Thursday, January 13, 2011

My little town

When I was growing up, Greenwich Village was just about my favorite place in the world. In fact, the very Hudson Street that Jane Jacobs immortalizes in The Death and Life of Great American Cities was probably my favorite street. Guess even my ten-year-old self could tell that they were doing something right.

Later on in my teenage years, I acquainted myself with Brooklyn, and Park Slope took over the place that the Village had held in my heart (not the hippest choice, sorry, but it was mine). The Slope is sort of like a Village minus the river--the beautiful row houses, cute little coffee shops, funny little shops (I miss the Village's Tah Poozie so much), even the same proximity to a more warehousey district (though I bet Gowanus smells worse than the far west side). And, unfortunately, it exhibits some of the same qualities I don't like so much about the Village anymore--the encroachment of Starbucks, the superexpensiveness, the hoity-toity inhabitants (though Park Slope veers more to the childraisers than the fashion models among them). In fact, I have read so much about the Village, through various grumpy blogs (mentioned here) and books--and have observed so much for myself that Mrs. Jacobs's lovely neighborhood didn't remain the hotbed of socioeconomic diversity it was in her time (all those blog posts about Jane vs. Marc don't lie)--that my affection for the place has fallen of late.

So it was to my pleasant surprise that yesterday I was able to take a walk that reminded me of my old love for the Village. I was meeting S.-- on West 14th at 6, so I decided that walking up from work was as worthwhile a use of that hour as any. I went pretty far west, coming up Varick as it blurred into Seventh Avenue South and then cutting along the little windy side streets that eventually open up onto Eighth. Back in my Village-walking days I did pay some attention to architecture--a friend and I plotted for years that we wanted to buy a beautiful, ivy-covered townhouse on Commerce Street--but nowhere near what I do now. So I was taken aback by once again encountering the beauty of the place (particularly with its coating of snow). The streets are so cozy and the townhouses so pretty, but part of what really struck me on this go-round was the beautiful way that people had modernized their houses--the skylights, the improbable tiny windows, the connecting passageways between little house and littler house and backyard. Let's put aside the outrageous pricetags for a moment and appreciate a house like this or these. And check out the funny curved house in the background of the more charming corner building in the second link. What's up with that one? I must've walked by it 50 times in the past but never noticed it 'til yesterday.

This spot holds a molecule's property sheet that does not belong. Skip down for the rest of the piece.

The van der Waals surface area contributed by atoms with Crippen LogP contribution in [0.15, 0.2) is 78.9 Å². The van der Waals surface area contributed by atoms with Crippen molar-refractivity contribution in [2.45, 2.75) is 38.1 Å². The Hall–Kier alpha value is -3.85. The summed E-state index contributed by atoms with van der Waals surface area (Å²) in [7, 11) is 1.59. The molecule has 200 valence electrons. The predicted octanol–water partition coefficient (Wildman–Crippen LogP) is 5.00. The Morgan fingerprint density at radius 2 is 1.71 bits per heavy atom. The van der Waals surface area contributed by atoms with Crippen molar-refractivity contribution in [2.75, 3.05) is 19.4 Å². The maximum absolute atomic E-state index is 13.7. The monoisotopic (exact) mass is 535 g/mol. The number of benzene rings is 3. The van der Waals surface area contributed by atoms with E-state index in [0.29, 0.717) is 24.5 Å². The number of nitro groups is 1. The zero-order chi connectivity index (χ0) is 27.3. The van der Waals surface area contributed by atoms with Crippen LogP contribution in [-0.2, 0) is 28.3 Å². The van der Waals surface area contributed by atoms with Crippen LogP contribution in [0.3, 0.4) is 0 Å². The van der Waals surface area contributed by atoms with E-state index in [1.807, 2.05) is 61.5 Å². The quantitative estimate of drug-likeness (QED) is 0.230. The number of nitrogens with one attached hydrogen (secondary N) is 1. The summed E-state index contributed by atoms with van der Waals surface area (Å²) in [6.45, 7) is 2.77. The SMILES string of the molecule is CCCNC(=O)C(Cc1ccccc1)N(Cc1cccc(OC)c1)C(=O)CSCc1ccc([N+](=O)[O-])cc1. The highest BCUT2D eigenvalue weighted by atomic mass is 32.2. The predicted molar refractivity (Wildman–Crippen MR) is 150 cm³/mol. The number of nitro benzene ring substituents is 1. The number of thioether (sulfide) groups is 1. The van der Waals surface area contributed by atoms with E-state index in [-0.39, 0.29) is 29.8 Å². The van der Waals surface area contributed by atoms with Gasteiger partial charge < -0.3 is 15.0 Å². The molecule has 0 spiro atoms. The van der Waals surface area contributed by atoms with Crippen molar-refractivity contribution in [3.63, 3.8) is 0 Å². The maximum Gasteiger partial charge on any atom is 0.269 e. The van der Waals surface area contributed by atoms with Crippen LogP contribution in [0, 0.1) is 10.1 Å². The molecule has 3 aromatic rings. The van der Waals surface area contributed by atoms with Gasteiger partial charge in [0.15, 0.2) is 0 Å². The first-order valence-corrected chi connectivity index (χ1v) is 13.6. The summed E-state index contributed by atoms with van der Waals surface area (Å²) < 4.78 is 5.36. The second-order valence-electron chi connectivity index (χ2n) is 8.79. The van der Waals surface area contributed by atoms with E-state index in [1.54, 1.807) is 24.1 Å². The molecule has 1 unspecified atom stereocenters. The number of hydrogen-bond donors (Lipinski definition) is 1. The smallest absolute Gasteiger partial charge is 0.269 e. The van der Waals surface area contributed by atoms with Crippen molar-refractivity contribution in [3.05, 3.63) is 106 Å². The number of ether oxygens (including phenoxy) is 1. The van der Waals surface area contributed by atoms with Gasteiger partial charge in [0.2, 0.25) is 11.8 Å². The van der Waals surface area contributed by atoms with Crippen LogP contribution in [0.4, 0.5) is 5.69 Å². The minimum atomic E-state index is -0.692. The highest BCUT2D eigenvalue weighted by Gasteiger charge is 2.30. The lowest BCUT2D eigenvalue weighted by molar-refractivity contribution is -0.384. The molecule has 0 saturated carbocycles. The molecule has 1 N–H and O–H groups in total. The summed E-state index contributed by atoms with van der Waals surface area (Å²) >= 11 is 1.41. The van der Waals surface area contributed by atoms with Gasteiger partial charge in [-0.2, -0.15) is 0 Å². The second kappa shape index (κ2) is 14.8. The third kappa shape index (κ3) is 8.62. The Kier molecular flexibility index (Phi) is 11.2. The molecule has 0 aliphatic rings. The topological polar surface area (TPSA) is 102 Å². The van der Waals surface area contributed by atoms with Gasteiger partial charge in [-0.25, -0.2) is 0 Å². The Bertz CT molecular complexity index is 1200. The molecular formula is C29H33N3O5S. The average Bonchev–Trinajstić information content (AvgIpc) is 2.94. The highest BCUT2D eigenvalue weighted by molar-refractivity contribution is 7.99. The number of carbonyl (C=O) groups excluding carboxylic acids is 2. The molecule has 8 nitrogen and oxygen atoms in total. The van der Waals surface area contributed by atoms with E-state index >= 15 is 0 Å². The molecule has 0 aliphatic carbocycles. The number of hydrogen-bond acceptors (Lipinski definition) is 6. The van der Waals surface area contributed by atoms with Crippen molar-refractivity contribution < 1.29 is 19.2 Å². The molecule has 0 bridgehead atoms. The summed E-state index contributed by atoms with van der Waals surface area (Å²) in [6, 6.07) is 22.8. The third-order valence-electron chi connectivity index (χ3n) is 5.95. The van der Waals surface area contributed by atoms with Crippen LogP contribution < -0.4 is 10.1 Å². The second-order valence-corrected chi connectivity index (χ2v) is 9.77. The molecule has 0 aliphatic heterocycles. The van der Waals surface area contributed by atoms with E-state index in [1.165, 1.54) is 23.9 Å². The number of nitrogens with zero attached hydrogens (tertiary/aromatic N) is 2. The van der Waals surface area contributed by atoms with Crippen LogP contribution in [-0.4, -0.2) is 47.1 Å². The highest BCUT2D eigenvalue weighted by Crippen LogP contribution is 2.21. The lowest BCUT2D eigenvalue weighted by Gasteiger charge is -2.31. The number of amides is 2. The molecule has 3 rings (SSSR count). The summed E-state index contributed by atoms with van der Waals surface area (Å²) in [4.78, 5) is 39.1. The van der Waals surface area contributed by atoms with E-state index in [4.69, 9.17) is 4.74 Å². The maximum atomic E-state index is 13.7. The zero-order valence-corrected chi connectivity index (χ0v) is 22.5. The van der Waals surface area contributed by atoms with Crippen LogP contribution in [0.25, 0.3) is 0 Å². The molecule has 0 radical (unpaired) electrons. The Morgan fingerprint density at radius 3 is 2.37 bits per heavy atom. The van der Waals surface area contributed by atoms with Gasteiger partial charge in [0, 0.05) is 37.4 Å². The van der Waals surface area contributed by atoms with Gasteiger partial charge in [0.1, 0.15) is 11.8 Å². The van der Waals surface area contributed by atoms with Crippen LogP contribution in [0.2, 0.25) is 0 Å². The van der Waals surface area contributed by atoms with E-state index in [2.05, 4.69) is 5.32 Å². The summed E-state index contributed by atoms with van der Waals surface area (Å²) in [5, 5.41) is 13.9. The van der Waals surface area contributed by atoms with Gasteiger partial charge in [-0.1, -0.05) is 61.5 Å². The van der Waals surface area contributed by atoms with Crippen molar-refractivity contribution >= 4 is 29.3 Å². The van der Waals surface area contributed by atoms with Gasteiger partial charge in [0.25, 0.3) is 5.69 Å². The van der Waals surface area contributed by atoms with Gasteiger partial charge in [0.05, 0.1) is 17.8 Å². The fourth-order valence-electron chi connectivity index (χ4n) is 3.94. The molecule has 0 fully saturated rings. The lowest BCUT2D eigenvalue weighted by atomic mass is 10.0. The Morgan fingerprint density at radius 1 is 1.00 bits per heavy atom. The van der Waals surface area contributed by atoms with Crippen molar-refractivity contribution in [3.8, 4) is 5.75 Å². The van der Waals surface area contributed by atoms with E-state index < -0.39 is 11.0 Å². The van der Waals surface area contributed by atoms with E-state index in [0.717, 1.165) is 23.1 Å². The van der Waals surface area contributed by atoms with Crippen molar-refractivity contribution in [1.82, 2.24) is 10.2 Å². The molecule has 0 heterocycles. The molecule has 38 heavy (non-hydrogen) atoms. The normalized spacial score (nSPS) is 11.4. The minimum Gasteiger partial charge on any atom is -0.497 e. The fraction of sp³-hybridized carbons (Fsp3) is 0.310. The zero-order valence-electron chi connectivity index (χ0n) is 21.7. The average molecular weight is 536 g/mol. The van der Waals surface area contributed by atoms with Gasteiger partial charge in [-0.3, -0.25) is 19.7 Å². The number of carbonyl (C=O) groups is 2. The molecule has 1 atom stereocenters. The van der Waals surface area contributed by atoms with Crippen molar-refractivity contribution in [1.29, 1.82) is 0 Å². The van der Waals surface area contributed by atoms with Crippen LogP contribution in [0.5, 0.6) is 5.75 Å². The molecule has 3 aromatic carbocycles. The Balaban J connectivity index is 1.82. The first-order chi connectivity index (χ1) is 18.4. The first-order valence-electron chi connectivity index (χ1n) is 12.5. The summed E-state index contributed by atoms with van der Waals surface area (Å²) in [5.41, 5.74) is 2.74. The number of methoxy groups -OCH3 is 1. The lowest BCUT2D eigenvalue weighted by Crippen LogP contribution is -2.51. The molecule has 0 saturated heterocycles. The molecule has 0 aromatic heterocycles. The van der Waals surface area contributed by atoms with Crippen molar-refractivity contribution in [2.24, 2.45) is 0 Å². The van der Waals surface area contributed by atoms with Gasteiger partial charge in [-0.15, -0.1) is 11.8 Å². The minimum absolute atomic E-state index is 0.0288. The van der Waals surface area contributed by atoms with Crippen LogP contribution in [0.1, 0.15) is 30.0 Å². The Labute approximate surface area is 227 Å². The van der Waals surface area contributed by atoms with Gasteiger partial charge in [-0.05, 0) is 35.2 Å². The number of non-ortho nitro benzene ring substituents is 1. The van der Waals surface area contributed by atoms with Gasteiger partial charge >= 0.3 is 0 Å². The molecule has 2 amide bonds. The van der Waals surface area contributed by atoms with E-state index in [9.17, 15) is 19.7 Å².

I suspect the reason I left the Village (and Manhattan) was that eventually it seemed too small and self-contained. And Park Slope(/Brooklyn), broadly construed, is definitely larger, even if it's missing some of the narrow winding charm of the Village. And the smallness is probably the same reason I left Park Slope and ventured ever farther into Brooklyn. Sometimes I wonder if I will run out of new wandering grounds. But a return to Bedford Street on a snowy evening reminds me that there will always be a place for me.

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